2. Keep the account transaction tracking ledger where it is available to each of them all the time.
  3. Make a budget to know what should be going in and coming out of the account and when it happens.
  4.  Pay irregular (periodic) bills from another account.

John and Jane could have done many other things to identify their vital behavior changes.  They could have reviewed scientific research, studied personal finance books, consulted a personal finance expert or consultant and etc.  If the change you are trying to make is large and socially involved, you would want to use as many sources as possible to identify the vital behaviors to change.

 Find the recovery behaviors.

Jim and Janet also shared what happened if one or the other of them forgets to write a transaction in the register. How do they recover from the lapse? How do they avoid overdrafts?

Each of them check their online register daily, prior to conducting any transaction. They keep a base amount, over and above their expected needs, in the account at all times. They share any transaction done on the account at the end of each day and each reminds the other to update the register.

So, John and Jane conclude that the recovery behaviors used by Jim and Janet are:

  1. Tell each other each day about transactions done and ask if the register was updated.
  2. Keep more than they need in the account to cover occasional lapses.

Now we know the vital behaviors that John and Jane need to have so that they can avoid overdrafts and the consequent fees.

In the next post on how to affect change, we will explore tools and techniques John and Jane can use to change their behavior – using the personal, social and structural dimension motivational and ability suggestions presented by the authors of Influencer -The Power to Change Anything.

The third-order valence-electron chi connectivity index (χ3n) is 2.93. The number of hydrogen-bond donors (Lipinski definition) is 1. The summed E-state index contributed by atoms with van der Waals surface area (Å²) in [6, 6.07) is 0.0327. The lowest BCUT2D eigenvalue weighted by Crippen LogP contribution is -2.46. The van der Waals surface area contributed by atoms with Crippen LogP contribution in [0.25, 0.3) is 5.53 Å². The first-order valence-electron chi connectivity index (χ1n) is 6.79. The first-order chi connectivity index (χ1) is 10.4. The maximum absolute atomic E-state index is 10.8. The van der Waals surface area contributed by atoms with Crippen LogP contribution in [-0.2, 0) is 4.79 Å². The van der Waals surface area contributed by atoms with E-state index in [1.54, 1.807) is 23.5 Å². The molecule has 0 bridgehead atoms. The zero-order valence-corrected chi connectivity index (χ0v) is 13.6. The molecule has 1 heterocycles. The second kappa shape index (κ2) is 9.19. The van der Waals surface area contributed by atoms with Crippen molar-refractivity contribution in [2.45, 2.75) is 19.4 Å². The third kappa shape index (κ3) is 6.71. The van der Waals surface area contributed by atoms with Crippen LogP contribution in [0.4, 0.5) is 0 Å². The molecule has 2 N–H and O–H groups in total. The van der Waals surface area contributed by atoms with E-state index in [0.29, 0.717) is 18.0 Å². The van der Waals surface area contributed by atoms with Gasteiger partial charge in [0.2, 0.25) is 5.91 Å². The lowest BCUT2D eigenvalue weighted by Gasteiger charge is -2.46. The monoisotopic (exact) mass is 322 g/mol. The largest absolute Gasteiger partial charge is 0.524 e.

Do you agree that I’ve chosen the correct vital behaviors? Are there more?

{ 3 comments… read them below or add one }

1 Pauline August 8, 2012 at 9:25 am

Change takes a lot of time, patience and effort, most importantly people MUST BE WILLING TO CHANGE! You can start dieting, saving, exercising every other week, but if you don’t truly want to change, you never will..

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2 TB at BlueCollarWorkman August 8, 2012 at 11:13 am

This sounds exactly right. You can’t just ID that you have a problem, you’ve got to ID the specifics that are creating it and the exact behaviors that need to be done to change it. Right on!

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3 Marie at FamilyMoneyValues August 13, 2012 at 3:32 pm

Glad you agree.